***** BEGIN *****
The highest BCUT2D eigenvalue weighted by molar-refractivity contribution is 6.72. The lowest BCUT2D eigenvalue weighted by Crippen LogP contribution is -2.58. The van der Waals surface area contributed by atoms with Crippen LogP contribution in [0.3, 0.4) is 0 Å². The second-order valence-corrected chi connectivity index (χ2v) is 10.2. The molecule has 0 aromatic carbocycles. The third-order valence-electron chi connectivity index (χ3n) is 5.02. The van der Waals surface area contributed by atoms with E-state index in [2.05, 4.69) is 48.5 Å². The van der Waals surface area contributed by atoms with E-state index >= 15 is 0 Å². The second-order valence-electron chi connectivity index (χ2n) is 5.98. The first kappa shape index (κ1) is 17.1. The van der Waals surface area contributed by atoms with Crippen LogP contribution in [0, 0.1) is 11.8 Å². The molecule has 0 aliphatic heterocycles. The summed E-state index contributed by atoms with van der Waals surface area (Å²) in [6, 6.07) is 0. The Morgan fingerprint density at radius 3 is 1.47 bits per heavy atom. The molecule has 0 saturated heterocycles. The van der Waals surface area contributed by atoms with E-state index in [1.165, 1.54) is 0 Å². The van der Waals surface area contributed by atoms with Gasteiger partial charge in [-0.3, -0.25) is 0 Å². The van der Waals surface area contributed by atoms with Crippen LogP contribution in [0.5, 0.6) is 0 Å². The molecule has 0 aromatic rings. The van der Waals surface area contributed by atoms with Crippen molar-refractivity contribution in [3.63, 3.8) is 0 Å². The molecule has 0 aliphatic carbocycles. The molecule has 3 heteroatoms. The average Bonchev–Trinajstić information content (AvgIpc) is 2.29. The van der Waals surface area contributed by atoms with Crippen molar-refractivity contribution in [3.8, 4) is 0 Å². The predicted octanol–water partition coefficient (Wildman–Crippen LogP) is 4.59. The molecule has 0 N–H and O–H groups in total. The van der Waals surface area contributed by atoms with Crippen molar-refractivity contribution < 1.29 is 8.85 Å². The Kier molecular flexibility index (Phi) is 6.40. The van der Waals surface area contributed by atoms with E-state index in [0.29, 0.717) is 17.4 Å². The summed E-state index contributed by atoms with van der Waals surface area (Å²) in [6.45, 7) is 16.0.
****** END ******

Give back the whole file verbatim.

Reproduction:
The highest BCUT2D eigenvalue weighted by molar-refractivity contribution is 6.72. The lowest BCUT2D eigenvalue weighted by Crippen LogP contribution is -2.58. The van der Waals surface area contributed by atoms with Crippen LogP contribution in [0.3, 0.4) is 0 Å². The second-order valence-corrected chi connectivity index (χ2v) is 10.2. The molecule has 0 aromatic carbocycles. The third-order valence-electron chi connectivity index (χ3n) is 5.02. The van der Waals surface area contributed by atoms with E-state index in [2.05, 4.69) is 48.5 Å². The van der Waals surface area contributed by atoms with E-state index >= 15 is 0 Å². The second-order valence-electron chi connectivity index (χ2n) is 5.98. The first kappa shape index (κ1) is 17.1. The van der Waals surface area contributed by atoms with Crippen LogP contribution in [0, 0.1) is 11.8 Å². The molecule has 0 aliphatic heterocycles. The summed E-state index contributed by atoms with van der Waals surface area (Å²) in [6, 6.07) is 0. The Morgan fingerprint density at radius 3 is 1.47 bits per heavy atom. The molecule has 0 saturated heterocycles. The van der Waals surface area contributed by atoms with E-state index in [1.165, 1.54) is 0 Å². The van der Waals surface area contributed by atoms with Gasteiger partial charge in [-0.3, -0.25) is 0 Å². The van der Waals surface area contributed by atoms with Crippen LogP contribution in [0.5, 0.6) is 0 Å². The molecule has 0 aromatic rings. The van der Waals surface area contributed by atoms with Crippen molar-refractivity contribution in [3.63, 3.8) is 0 Å². The molecule has 0 aliphatic carbocycles. The molecule has 3 heteroatoms. The average Bonchev–Trinajstić information content (AvgIpc) is 2.29. The van der Waals surface area contributed by atoms with Crippen molar-refractivity contribution in [3.8, 4) is 0 Å². The predicted octanol–water partition coefficient (Wildman–Crippen LogP) is 4.59. The molecule has 0 N–H and O–H groups in total. The van der Waals surface area contributed by atoms with Crippen molar-refractivity contribution < 1.29 is 8.85 Å². The Kier molecular flexibility index (Phi) is 6.40. The van der Waals surface area contributed by atoms with E-state index in [0.29, 0.717) is 17.4 Å². The summed E-state index contributed by atoms with van der Waals surface area (Å²) in [6.45, 7) is 16.0.